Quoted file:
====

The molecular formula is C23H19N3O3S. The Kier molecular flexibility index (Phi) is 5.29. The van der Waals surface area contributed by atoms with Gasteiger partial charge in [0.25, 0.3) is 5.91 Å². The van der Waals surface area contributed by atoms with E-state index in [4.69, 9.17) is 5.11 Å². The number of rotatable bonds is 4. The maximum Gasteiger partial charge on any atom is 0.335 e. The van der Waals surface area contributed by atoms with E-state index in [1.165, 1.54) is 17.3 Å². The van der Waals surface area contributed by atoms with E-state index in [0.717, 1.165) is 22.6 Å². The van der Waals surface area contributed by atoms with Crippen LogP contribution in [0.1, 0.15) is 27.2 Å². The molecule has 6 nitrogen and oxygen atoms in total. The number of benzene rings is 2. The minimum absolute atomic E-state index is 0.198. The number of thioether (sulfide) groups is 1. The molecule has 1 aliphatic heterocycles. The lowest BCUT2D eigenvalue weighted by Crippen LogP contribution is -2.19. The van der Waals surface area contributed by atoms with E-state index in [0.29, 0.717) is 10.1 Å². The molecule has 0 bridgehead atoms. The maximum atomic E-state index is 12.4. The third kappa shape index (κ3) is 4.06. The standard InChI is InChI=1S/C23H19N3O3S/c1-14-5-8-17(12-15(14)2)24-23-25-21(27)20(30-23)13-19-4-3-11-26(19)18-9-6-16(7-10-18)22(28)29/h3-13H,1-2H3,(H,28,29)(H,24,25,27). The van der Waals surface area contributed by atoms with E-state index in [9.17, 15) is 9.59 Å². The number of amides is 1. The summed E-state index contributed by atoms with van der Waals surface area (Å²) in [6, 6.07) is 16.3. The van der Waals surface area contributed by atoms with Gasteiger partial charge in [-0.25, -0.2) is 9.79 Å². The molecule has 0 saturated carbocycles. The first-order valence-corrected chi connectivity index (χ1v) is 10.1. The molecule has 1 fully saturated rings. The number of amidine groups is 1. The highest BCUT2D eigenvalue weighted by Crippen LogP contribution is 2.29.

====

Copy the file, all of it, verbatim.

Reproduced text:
The molecular formula is C23H19N3O3S. The Kier molecular flexibility index (Phi) is 5.29. The van der Waals surface area contributed by atoms with Gasteiger partial charge in [0.25, 0.3) is 5.91 Å². The van der Waals surface area contributed by atoms with E-state index in [4.69, 9.17) is 5.11 Å². The number of rotatable bonds is 4. The maximum Gasteiger partial charge on any atom is 0.335 e. The van der Waals surface area contributed by atoms with E-state index in [1.165, 1.54) is 17.3 Å². The van der Waals surface area contributed by atoms with E-state index in [0.717, 1.165) is 22.6 Å². The van der Waals surface area contributed by atoms with Crippen LogP contribution in [0.1, 0.15) is 27.2 Å². The molecule has 6 nitrogen and oxygen atoms in total. The number of benzene rings is 2. The minimum absolute atomic E-state index is 0.198. The number of thioether (sulfide) groups is 1. The molecule has 1 aliphatic heterocycles. The lowest BCUT2D eigenvalue weighted by Crippen LogP contribution is -2.19. The van der Waals surface area contributed by atoms with E-state index in [0.29, 0.717) is 10.1 Å². The molecule has 0 bridgehead atoms. The maximum atomic E-state index is 12.4. The third kappa shape index (κ3) is 4.06. The standard InChI is InChI=1S/C23H19N3O3S/c1-14-5-8-17(12-15(14)2)24-23-25-21(27)20(30-23)13-19-4-3-11-26(19)18-9-6-16(7-10-18)22(28)29/h3-13H,1-2H3,(H,28,29)(H,24,25,27). The van der Waals surface area contributed by atoms with E-state index in [9.17, 15) is 9.59 Å². The number of amides is 1. The summed E-state index contributed by atoms with van der Waals surface area (Å²) in [6, 6.07) is 16.3. The van der Waals surface area contributed by atoms with Gasteiger partial charge in [-0.25, -0.2) is 9.79 Å². The molecule has 0 saturated carbocycles. The first-order valence-corrected chi connectivity index (χ1v) is 10.1. The molecule has 1 fully saturated rings. The number of amidine groups is 1. The highest BCUT2D eigenvalue weighted by Crippen LogP contribution is 2.29.